151 North Franklin, John Ronan Architects
Last week, however, Ryan Ori of Crain's Chicago Business reported that the garage was sold out from under the tower's developer, J. Paul Beitler.  Competing developer John Buck has purchased air rights above the garage to stop any construction from blocking the views from Buck's proposed new 36-story 151 North Franklin, just next door.  151 North Franklin tenants and the apartment dwellers of Randolph Tower, just across the L tracks, will now be able to amuse themselves observing each other's behavior patterns without obstruction.  According to Crain's, Buck still needs city approval and an anchor tenant to get his 825,000 square-foot project off the drawing board, but that hasn't stopped him from creating a 151 North Franklin website which includes this video walkthrough . . .

151 North Franklin from REA on Vimeo.

The design, which would be the first skyscraper by John Ronan Architects,  includes this deep dish lobby space . . .
151 North Franklin, John Ronan Architects
The tower will replace a nondescript Walgreen's on the corner of Randolph and Franklin that was previously home to the legendary “Max the Hat's” Zimmerman's Liquors, in it's time proclaimed to be the largest wine and spirits store in the world.
In addition to its own plaza . . .
151 will share the park across the street separating it from Buck's 155 North Wacker tower to the west.  The project will be presented to the community at a public meeting next Monday.

According to Crain's, Beitler is scouting another location for his tower.  The garage's new owner, InterPark Holdings - which “parks over 20 million cars annually” - is expected to undertake some renovations at the nearly high-century old garage.  Let's hope its intrinsic charm survives.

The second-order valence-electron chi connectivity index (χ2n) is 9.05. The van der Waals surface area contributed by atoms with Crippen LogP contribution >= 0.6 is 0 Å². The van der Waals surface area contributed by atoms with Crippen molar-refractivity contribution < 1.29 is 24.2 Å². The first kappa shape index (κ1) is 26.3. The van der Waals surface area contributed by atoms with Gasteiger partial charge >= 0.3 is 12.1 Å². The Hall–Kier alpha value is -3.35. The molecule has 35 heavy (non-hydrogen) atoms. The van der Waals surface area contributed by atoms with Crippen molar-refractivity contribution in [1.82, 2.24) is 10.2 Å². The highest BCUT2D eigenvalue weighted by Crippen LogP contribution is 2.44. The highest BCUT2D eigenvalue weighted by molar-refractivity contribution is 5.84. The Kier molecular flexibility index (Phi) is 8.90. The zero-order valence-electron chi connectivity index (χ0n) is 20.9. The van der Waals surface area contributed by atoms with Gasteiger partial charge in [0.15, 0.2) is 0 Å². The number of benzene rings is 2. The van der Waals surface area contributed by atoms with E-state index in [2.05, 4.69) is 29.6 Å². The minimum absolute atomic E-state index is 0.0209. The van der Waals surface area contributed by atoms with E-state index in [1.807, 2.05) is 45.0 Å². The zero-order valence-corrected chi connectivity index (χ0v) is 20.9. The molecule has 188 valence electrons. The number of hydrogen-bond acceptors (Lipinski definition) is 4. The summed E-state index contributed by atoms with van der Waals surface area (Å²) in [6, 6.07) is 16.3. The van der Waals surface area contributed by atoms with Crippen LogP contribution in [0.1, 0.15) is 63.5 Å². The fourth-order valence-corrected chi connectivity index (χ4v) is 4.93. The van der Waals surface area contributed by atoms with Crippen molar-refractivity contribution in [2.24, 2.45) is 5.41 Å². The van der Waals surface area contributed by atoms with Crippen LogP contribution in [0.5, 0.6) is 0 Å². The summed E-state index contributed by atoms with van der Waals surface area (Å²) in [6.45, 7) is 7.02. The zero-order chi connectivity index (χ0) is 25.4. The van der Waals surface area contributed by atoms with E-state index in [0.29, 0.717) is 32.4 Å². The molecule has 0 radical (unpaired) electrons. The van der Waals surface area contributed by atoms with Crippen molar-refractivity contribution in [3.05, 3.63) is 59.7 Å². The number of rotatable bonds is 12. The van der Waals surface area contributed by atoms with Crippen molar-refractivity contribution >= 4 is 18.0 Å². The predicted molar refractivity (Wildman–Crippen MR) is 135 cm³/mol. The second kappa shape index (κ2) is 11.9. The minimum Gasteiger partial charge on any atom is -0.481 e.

Sunday, November 24, 2013

Light and Shade at Polish Triangle: Wheeler Kearns' 1611 West Division

click images for larger view
Except for the required shadow analysis, how often do architects study the effect of light on their buildings.  You could argue, “What's the point?”  The sun comes, the sun goes, hour to hour, day to day, season to season.  There's not much you can do about it.  It is what it is.

Still, sunlight makes dramatic differences not only in how we see buildings and, quite possibly, but how they affect our psychological balance.  This is the landmark former Home Bank and Trust at Polish Triangle on a overcast day.
And this is how it looked a couple weeks ago in full sunlight.  The heavy stone takes on a mimicking lightness, becoming almost luminous.
The day I stopped by, it was well into afternoon, and so the shot you see at the top of this post of Wheeler Kearns Architects ' 1611 West Division, which began welcoming tenants last month, was on the shadow side of the sun, tending to flatten the contours of its jagged facades, just as it does with classically-styled bank building under similar conditions.

Walking back to the western side of the building, the impression was quite different . . .